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Rudi’s View: Banks, Cimic, Coles, And PWR Group

Always an independent thinker, Rudi has not shied away from making big out-of-consensus predictions that proved accurate later on. When Rio Tinto shares surged above $120 he wrote investors should sell. In mid-2008 he warned investors not to hold on to equities in oil producers. In August 2008 he predicted the largest sell-off in commodities stocks was about to follow. In 2009 he suggested Australian banks were an excellent buy. Between 2011 and 2015 Rudi consistently maintained investors were better off avoiding exposure to commodities and to commodities stocks. Post GFC, he dedicated his research to finding All-Weather Performers. See also "All-Weather Performers" on this website, as well as the Special Reports section.

Rudi's View | Mar 22 2019

In this week's Weekly Insights (this is Part Two):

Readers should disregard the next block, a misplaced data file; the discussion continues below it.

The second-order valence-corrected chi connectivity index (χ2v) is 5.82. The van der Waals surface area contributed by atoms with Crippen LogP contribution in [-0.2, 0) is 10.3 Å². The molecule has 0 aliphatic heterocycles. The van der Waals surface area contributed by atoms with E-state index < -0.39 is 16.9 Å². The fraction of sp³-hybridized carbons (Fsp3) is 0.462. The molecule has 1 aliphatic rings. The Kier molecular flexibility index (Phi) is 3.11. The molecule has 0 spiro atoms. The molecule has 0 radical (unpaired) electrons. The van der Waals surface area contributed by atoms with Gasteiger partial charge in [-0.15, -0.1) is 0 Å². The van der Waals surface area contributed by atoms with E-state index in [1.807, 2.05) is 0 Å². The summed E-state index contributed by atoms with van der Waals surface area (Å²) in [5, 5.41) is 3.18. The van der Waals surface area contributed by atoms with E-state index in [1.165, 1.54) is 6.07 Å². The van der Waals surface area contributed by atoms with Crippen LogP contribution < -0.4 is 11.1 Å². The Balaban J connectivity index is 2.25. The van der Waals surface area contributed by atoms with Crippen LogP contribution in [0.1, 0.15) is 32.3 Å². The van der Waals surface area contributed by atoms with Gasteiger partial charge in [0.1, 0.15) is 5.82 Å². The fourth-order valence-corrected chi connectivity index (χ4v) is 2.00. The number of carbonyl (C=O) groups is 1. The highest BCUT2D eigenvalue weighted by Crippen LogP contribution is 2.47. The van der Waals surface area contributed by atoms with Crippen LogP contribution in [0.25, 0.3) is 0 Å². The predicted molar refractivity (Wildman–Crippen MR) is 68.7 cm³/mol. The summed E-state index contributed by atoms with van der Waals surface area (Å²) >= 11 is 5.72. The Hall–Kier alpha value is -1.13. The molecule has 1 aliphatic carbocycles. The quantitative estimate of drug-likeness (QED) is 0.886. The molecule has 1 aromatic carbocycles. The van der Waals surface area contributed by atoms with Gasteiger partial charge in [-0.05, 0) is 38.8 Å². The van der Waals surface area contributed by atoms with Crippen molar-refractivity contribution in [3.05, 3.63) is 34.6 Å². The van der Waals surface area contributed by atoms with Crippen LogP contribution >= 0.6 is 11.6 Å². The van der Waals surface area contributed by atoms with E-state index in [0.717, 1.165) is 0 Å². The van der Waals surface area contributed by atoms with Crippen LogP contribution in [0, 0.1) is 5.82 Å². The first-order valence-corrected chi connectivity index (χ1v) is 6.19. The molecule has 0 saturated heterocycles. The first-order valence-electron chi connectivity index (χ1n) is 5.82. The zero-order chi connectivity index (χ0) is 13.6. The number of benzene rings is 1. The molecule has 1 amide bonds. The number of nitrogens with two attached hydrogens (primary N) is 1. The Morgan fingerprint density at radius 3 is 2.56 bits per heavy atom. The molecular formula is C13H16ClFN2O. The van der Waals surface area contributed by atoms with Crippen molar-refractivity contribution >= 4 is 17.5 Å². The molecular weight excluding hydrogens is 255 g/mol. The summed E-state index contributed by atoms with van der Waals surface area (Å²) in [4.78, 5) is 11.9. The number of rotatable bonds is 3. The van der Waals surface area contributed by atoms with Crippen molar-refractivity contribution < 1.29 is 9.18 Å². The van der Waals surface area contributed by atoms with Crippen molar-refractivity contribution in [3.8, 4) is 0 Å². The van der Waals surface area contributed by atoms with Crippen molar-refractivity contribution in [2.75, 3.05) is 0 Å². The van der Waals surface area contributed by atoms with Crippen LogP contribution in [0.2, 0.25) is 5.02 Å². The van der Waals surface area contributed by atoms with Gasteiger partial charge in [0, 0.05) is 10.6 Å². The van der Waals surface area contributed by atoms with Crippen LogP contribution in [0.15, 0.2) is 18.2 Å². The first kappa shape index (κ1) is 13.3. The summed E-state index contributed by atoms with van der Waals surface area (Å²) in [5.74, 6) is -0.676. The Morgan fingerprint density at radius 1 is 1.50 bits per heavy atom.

-Central Banks Keep The Worries Away
BC *Extra* Puts Small Caps In Focus
-Changing Climate Has RBA's Attention
Conviction Calls
-February Reporting Season: Final Observations
-Rudi On TV
-Rudi On Tour

[Non-highlighted parts appeared in Part One on Thursday]

By Rudi Filapek-Vandyck, Editor FNArena

BC *Extra* Puts Small Caps In Focus

FNArena's daily Australian Broker Call Report focuses solely on eight stockbrokerages, and so does the permanent Corporate Results Monitor we are running all-year around on the website. This can have the disadvantage that sometimes smaller cap stocks, albeit promising and/or interesting, fall through the cracks, in particular when the team of journalists is extremely busy.

This year we have tried to compensate for this through two updates of the Australian Broker Call *Extra* Report; two editions published last week that are chock-a-block filled with lesser-known ASX-listed names such as Bigtincan Holdings ((BTH)), Elanor Investors Group ((ENN)), Fluence Corp ((FLC)), and Macquarie Telecom ((MAQ)), as covered by a wider group of brokers.

The added value is now that investors can also search for these companies on the website, with share price information and price charts included. Above all, for all that are specifically interested in finding the next small cap opportunities, there's a whole new bunch to read about, consider and add to your watch list.